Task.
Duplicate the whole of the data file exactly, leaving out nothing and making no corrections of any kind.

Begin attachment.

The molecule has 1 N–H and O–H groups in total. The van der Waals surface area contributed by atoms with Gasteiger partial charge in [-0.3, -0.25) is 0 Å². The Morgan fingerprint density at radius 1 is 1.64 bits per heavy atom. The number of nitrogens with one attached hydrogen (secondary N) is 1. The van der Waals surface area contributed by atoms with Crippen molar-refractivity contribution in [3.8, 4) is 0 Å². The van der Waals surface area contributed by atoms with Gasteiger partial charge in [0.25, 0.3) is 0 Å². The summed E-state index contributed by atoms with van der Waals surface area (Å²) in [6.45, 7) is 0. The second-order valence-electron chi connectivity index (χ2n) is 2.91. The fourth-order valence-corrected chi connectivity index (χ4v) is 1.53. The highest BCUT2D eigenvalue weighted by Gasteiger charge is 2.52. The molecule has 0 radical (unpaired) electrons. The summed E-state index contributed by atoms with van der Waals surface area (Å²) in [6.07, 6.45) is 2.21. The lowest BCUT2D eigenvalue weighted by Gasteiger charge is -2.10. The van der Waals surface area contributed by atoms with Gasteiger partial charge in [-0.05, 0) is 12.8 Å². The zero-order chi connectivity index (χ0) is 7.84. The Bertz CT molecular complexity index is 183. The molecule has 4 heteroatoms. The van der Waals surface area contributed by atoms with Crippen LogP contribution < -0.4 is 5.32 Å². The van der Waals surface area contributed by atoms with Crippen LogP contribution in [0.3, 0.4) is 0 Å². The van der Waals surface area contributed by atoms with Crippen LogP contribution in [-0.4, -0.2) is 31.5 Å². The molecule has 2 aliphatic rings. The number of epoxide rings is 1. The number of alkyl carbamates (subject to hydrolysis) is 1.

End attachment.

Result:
The molecule has 1 N–H and O–H groups in total. The van der Waals surface area contributed by atoms with Gasteiger partial charge in [-0.3, -0.25) is 0 Å². The Morgan fingerprint density at radius 1 is 1.64 bits per heavy atom. The number of nitrogens with one attached hydrogen (secondary N) is 1. The van der Waals surface area contributed by atoms with Crippen molar-refractivity contribution in [3.8, 4) is 0 Å². The van der Waals surface area contributed by atoms with Gasteiger partial charge in [0.25, 0.3) is 0 Å². The summed E-state index contributed by atoms with van der Waals surface area (Å²) in [6.45, 7) is 0. The second-order valence-electron chi connectivity index (χ2n) is 2.91. The fourth-order valence-corrected chi connectivity index (χ4v) is 1.53. The highest BCUT2D eigenvalue weighted by Gasteiger charge is 2.52. The molecule has 0 radical (unpaired) electrons. The summed E-state index contributed by atoms with van der Waals surface area (Å²) in [6.07, 6.45) is 2.21. The lowest BCUT2D eigenvalue weighted by Gasteiger charge is -2.10. The van der Waals surface area contributed by atoms with Gasteiger partial charge in [-0.05, 0) is 12.8 Å². The zero-order chi connectivity index (χ0) is 7.84. The Bertz CT molecular complexity index is 183. The molecule has 4 heteroatoms. The van der Waals surface area contributed by atoms with Crippen LogP contribution < -0.4 is 5.32 Å². The van der Waals surface area contributed by atoms with Crippen LogP contribution in [0.3, 0.4) is 0 Å². The van der Waals surface area contributed by atoms with Crippen LogP contribution in [-0.4, -0.2) is 31.5 Å². The molecule has 2 aliphatic rings. The number of epoxide rings is 1. The number of alkyl carbamates (subject to hydrolysis) is 1.